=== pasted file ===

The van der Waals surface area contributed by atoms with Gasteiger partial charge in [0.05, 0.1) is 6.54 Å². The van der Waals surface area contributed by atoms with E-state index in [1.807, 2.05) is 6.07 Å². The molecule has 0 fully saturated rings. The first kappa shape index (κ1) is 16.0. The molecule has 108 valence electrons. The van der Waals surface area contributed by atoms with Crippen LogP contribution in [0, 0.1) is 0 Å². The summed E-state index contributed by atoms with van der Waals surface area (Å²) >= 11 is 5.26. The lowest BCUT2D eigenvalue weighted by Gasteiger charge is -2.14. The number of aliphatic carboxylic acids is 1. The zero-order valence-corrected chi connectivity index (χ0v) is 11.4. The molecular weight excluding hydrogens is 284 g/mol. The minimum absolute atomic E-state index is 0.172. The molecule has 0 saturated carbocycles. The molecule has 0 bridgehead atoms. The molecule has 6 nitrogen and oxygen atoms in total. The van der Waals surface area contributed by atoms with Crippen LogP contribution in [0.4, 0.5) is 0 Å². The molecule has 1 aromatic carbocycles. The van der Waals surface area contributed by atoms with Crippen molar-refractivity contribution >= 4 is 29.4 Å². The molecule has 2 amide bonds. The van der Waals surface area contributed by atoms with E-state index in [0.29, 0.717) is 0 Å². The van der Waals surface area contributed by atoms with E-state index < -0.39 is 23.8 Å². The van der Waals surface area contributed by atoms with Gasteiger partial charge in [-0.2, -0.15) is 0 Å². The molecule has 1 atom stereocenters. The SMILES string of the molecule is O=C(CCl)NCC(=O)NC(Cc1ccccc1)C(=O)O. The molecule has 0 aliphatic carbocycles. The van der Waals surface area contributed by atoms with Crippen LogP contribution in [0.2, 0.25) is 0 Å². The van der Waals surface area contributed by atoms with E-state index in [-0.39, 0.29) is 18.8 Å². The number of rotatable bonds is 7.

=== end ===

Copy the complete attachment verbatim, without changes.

The van der Waals surface area contributed by atoms with Gasteiger partial charge in [0.05, 0.1) is 6.54 Å². The van der Waals surface area contributed by atoms with E-state index in [1.807, 2.05) is 6.07 Å². The molecule has 0 fully saturated rings. The first kappa shape index (κ1) is 16.0. The molecule has 108 valence electrons. The van der Waals surface area contributed by atoms with Crippen LogP contribution in [0, 0.1) is 0 Å². The summed E-state index contributed by atoms with van der Waals surface area (Å²) >= 11 is 5.26. The lowest BCUT2D eigenvalue weighted by Gasteiger charge is -2.14. The number of aliphatic carboxylic acids is 1. The zero-order valence-corrected chi connectivity index (χ0v) is 11.4. The molecular weight excluding hydrogens is 284 g/mol. The minimum absolute atomic E-state index is 0.172. The molecule has 0 saturated carbocycles. The molecule has 0 bridgehead atoms. The molecule has 6 nitrogen and oxygen atoms in total. The van der Waals surface area contributed by atoms with Crippen LogP contribution in [0.4, 0.5) is 0 Å². The molecule has 1 aromatic carbocycles. The van der Waals surface area contributed by atoms with Crippen molar-refractivity contribution >= 4 is 29.4 Å². The molecule has 2 amide bonds. The van der Waals surface area contributed by atoms with E-state index in [0.29, 0.717) is 0 Å². The van der Waals surface area contributed by atoms with E-state index < -0.39 is 23.8 Å². The van der Waals surface area contributed by atoms with Gasteiger partial charge in [-0.2, -0.15) is 0 Å². The molecule has 1 atom stereocenters. The SMILES string of the molecule is O=C(CCl)NCC(=O)NC(Cc1ccccc1)C(=O)O. The molecule has 0 aliphatic carbocycles. The van der Waals surface area contributed by atoms with Crippen LogP contribution in [0.2, 0.25) is 0 Å². The van der Waals surface area contributed by atoms with E-state index in [-0.39, 0.29) is 18.8 Å². The number of rotatable bonds is 7.